Merriam Webster’s Dictionary defines corruption as the impairment of integrity, virtue, or moral principle. In “The Great Gatsby,” by F. Scott Fitzgerald, the author explains through different characters the corruption of the American Dream. One of the characters is the narrator’s cousin, Daisy Buchanan. In the story, Daisy only cares about possessions and not people, she lets other people take the fall for her actions, and she is unable to love—the quintessential victim by her own design.
Daisy’s sense of happiness is based on her materialism; resulting in her lack of wisdom or empathy regarding human relationship. She disregards the welfare of other human beings, because she only cares about the things that Tom gives her; the house, money, and jewelry. Furthermore, Daisy's focus on materialism causes her to act out like a selfish human being through her thoughtless lifestyle. Nick states,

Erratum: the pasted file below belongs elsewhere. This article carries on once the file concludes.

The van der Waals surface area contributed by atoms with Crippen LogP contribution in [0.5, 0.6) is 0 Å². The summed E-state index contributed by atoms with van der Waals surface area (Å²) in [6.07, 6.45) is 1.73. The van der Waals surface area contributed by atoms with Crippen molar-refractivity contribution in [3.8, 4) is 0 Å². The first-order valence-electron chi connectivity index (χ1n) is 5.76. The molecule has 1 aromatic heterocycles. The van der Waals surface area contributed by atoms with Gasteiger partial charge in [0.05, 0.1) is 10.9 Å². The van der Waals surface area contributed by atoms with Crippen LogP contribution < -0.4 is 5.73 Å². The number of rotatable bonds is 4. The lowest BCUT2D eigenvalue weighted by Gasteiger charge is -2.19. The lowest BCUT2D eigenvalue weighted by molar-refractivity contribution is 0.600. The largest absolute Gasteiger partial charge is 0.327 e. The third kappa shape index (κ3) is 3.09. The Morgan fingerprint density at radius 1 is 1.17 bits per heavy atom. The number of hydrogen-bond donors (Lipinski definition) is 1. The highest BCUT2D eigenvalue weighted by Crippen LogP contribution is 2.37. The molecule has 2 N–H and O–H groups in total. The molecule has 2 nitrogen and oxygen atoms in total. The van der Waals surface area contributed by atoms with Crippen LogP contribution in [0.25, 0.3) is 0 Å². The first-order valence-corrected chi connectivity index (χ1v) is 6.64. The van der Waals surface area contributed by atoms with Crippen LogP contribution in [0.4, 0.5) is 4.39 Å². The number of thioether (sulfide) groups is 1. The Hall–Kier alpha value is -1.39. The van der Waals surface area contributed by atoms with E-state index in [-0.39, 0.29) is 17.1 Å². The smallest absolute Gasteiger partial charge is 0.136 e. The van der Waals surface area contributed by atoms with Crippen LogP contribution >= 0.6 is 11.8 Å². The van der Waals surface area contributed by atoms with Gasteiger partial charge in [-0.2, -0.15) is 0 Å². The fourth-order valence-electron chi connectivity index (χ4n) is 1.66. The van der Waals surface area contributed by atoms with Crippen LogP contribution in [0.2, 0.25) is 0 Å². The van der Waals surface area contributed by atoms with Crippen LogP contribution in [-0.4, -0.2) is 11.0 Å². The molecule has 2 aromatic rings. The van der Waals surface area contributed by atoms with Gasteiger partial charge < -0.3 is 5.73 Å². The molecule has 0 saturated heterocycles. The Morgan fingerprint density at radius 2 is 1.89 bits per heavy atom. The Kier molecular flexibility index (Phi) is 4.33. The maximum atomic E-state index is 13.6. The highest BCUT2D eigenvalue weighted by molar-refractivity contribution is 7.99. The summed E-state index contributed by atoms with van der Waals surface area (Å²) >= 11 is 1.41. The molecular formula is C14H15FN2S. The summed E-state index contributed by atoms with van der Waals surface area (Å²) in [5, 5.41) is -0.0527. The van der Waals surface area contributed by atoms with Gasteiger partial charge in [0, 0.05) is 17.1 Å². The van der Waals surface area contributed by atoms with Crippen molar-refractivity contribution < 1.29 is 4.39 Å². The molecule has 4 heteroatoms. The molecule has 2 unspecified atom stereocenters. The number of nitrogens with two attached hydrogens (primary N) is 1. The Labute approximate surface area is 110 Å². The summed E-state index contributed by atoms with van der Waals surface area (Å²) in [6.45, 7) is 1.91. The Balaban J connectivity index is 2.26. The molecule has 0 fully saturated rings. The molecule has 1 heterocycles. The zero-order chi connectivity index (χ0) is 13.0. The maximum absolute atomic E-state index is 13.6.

"I couldn’t forgive him or like him, but I saw that what he had done was, to him, entirely justified. It was all very careless and confused. They were careless people, Tom and Daisy—they smashed up things and creatures and then retreated back into their money or their vast carelessness, or whatever it was that kept them together, and let other people clean up the mess they had made.” (188).
Daisy's carelessness reveals her corruption as a human being. She uses her wealth and social status to escape whatever she chooses, like the death of Myrtle. Additionally, her actions demonstrate the dishonest exploitation of power for personal gain and attention. Daisy’s character, due to her money, inherently values her advantage over the lower class, revealing a nature of entitlement. Additionally, she gives no respect to anyone around her, sometimes not even Nick. It is evident that the only things she really cares about are objects and being adored, not love or respect of others.
Daisy’s corruption of spirit and lack of value for other human beings is evident when Gatsby describes to Nick about Daisy's car accident, "Well, first Daisy turned away from the woman toward the other car, and then she lost her nerve and turned back. The second my hand reached the wheel I felt the shock--it must have killed her...